J. H. Hexter, one of the nation’s most distinguished historians, reflects on some major historical works and their authors: Carl Becker, Wallace Ferguson, Hiram Hayden, Fernand Braudel, Lawrence Stone, Christopher Hill, and J. G. A. Pocock. The nature and condition of historical proof are Hexter’s continual concerns as he examines the varying interpretations of history in early modern times, probing each thesis and testing it by marshaling the evidence offered in its support and counter-evidence that displays its vulnerability. Writing with pungency and wit, Hexter engages the reader with his authoritative and often controversial frameworks of historical truth.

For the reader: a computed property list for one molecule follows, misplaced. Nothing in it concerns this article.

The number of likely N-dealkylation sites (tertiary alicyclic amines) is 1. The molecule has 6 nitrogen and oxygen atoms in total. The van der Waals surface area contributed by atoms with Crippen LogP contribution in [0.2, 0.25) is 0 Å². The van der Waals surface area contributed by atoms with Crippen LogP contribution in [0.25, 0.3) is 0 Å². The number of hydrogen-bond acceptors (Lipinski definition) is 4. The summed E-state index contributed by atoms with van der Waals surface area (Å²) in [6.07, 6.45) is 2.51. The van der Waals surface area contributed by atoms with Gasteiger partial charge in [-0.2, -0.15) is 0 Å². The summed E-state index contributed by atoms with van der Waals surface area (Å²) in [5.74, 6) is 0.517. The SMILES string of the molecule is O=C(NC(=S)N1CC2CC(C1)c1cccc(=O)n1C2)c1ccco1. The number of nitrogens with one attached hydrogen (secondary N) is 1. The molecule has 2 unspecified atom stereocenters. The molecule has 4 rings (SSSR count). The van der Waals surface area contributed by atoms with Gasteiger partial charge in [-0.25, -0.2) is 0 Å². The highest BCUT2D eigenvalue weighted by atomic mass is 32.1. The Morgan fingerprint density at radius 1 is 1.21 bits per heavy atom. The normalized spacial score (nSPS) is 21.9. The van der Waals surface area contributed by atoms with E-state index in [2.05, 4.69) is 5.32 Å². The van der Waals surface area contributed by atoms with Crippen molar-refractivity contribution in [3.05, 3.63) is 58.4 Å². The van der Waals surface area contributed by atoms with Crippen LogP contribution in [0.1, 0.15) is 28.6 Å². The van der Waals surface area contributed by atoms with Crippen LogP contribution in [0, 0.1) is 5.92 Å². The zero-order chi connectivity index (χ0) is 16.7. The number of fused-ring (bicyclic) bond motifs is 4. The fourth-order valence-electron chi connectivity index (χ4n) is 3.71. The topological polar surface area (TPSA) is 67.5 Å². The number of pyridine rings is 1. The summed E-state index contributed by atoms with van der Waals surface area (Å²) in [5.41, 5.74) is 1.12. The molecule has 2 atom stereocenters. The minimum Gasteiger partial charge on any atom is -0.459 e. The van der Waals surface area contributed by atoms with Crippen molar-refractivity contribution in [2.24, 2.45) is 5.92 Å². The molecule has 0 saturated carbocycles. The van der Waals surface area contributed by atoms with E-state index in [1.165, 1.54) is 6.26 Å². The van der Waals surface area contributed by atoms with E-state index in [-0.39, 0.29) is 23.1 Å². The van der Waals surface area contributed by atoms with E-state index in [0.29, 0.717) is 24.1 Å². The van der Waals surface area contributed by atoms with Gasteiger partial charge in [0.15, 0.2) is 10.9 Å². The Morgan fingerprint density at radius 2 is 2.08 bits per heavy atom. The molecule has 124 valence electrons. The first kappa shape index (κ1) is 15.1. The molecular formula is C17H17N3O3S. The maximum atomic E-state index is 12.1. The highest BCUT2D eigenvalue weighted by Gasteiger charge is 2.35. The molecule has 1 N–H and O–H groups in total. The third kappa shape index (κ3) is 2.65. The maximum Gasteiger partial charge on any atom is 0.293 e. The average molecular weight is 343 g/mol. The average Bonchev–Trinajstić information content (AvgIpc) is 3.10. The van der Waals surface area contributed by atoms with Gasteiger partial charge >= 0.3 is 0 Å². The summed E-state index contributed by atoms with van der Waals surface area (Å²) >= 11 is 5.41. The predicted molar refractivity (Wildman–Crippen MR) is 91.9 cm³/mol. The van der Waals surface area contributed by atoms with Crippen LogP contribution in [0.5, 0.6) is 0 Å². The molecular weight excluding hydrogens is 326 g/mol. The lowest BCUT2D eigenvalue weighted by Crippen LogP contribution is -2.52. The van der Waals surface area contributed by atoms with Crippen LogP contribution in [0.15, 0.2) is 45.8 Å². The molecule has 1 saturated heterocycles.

His great skills are those of a duelist… He is indeed a master of the lethal counter-example, capable of skewering entire theoretical structures with a sudden thrust of apparently effortless learning.
Hexter…is a pugnacious optimist, with a devout belief in historical objectivity and in professional history… His most recent volume…underscores once again the pivotal function of criticism…full of glittering observations on the historian’s craft.
Hexter writes (and thinks) so energetically as to give his essays an edge that makes them powerful.